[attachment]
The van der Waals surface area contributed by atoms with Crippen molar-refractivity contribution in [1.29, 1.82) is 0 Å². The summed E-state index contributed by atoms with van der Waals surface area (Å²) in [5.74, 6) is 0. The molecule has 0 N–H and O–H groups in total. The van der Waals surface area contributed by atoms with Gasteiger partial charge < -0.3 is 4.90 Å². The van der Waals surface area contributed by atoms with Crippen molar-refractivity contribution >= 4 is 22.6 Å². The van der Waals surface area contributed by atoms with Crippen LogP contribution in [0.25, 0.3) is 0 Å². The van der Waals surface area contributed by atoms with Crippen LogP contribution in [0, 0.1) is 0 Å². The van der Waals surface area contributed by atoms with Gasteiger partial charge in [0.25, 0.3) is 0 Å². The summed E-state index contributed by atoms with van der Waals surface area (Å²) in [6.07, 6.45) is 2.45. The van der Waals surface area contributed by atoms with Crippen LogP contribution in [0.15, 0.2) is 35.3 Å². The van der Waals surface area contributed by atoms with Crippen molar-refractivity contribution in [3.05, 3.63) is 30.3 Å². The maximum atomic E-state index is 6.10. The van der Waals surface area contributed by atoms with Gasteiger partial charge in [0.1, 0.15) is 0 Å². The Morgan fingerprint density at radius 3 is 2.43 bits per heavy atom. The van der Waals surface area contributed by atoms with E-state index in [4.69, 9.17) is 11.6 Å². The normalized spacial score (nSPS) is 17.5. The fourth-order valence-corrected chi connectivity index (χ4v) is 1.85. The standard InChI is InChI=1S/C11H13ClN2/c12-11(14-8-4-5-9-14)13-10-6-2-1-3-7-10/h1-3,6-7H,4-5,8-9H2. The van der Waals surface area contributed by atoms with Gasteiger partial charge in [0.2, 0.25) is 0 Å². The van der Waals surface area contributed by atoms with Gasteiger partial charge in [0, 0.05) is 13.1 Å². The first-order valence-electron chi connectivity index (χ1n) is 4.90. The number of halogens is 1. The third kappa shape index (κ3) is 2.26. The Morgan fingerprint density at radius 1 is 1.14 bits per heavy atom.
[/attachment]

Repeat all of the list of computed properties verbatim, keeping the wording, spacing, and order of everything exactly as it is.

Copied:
The van der Waals surface area contributed by atoms with Crippen molar-refractivity contribution in [1.29, 1.82) is 0 Å². The summed E-state index contributed by atoms with van der Waals surface area (Å²) in [5.74, 6) is 0. The molecule has 0 N–H and O–H groups in total. The van der Waals surface area contributed by atoms with Gasteiger partial charge < -0.3 is 4.90 Å². The van der Waals surface area contributed by atoms with Crippen molar-refractivity contribution >= 4 is 22.6 Å². The van der Waals surface area contributed by atoms with Crippen LogP contribution in [0.25, 0.3) is 0 Å². The van der Waals surface area contributed by atoms with Crippen LogP contribution in [0, 0.1) is 0 Å². The van der Waals surface area contributed by atoms with Gasteiger partial charge in [0.25, 0.3) is 0 Å². The summed E-state index contributed by atoms with van der Waals surface area (Å²) in [6.07, 6.45) is 2.45. The van der Waals surface area contributed by atoms with Crippen LogP contribution in [0.15, 0.2) is 35.3 Å². The van der Waals surface area contributed by atoms with Crippen molar-refractivity contribution in [3.05, 3.63) is 30.3 Å². The maximum atomic E-state index is 6.10. The van der Waals surface area contributed by atoms with Gasteiger partial charge in [0.1, 0.15) is 0 Å². The Morgan fingerprint density at radius 3 is 2.43 bits per heavy atom. The van der Waals surface area contributed by atoms with E-state index in [4.69, 9.17) is 11.6 Å². The normalized spacial score (nSPS) is 17.5. The fourth-order valence-corrected chi connectivity index (χ4v) is 1.85. The standard InChI is InChI=1S/C11H13ClN2/c12-11(14-8-4-5-9-14)13-10-6-2-1-3-7-10/h1-3,6-7H,4-5,8-9H2. The van der Waals surface area contributed by atoms with Gasteiger partial charge in [0.2, 0.25) is 0 Å². The van der Waals surface area contributed by atoms with Gasteiger partial charge in [0, 0.05) is 13.1 Å². The first-order valence-electron chi connectivity index (χ1n) is 4.90. The number of halogens is 1. The third kappa shape index (κ3) is 2.26. The Morgan fingerprint density at radius 1 is 1.14 bits per heavy atom.